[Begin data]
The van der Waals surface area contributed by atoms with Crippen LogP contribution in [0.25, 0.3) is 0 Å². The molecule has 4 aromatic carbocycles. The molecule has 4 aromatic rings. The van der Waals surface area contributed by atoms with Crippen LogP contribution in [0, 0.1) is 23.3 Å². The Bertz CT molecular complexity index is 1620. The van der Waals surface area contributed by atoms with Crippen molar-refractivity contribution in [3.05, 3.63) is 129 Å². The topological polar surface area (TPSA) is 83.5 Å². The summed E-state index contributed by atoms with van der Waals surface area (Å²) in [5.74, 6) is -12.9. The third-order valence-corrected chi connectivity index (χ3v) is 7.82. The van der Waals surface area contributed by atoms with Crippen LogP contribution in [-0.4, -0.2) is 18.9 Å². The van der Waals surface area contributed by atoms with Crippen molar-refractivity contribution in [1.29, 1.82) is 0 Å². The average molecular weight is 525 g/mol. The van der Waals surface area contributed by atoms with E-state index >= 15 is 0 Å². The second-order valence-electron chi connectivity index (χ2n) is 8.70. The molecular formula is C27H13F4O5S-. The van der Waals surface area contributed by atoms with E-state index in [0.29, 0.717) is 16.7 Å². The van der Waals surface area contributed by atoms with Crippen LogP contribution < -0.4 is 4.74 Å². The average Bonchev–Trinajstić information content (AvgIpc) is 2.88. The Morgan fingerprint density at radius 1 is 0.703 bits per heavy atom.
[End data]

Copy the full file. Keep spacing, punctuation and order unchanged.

The van der Waals surface area contributed by atoms with Crippen LogP contribution in [0.25, 0.3) is 0 Å². The molecule has 4 aromatic carbocycles. The molecule has 4 aromatic rings. The van der Waals surface area contributed by atoms with Crippen LogP contribution in [0, 0.1) is 23.3 Å². The Bertz CT molecular complexity index is 1620. The van der Waals surface area contributed by atoms with Crippen molar-refractivity contribution in [3.05, 3.63) is 129 Å². The topological polar surface area (TPSA) is 83.5 Å². The summed E-state index contributed by atoms with van der Waals surface area (Å²) in [5.74, 6) is -12.9. The third-order valence-corrected chi connectivity index (χ3v) is 7.82. The van der Waals surface area contributed by atoms with Crippen LogP contribution in [-0.4, -0.2) is 18.9 Å². The van der Waals surface area contributed by atoms with Crippen molar-refractivity contribution in [1.29, 1.82) is 0 Å². The average molecular weight is 525 g/mol. The van der Waals surface area contributed by atoms with E-state index >= 15 is 0 Å². The second-order valence-electron chi connectivity index (χ2n) is 8.70. The molecular formula is C27H13F4O5S-. The van der Waals surface area contributed by atoms with E-state index in [0.29, 0.717) is 16.7 Å². The van der Waals surface area contributed by atoms with Crippen LogP contribution < -0.4 is 4.74 Å². The average Bonchev–Trinajstić information content (AvgIpc) is 2.88. The Morgan fingerprint density at radius 1 is 0.703 bits per heavy atom.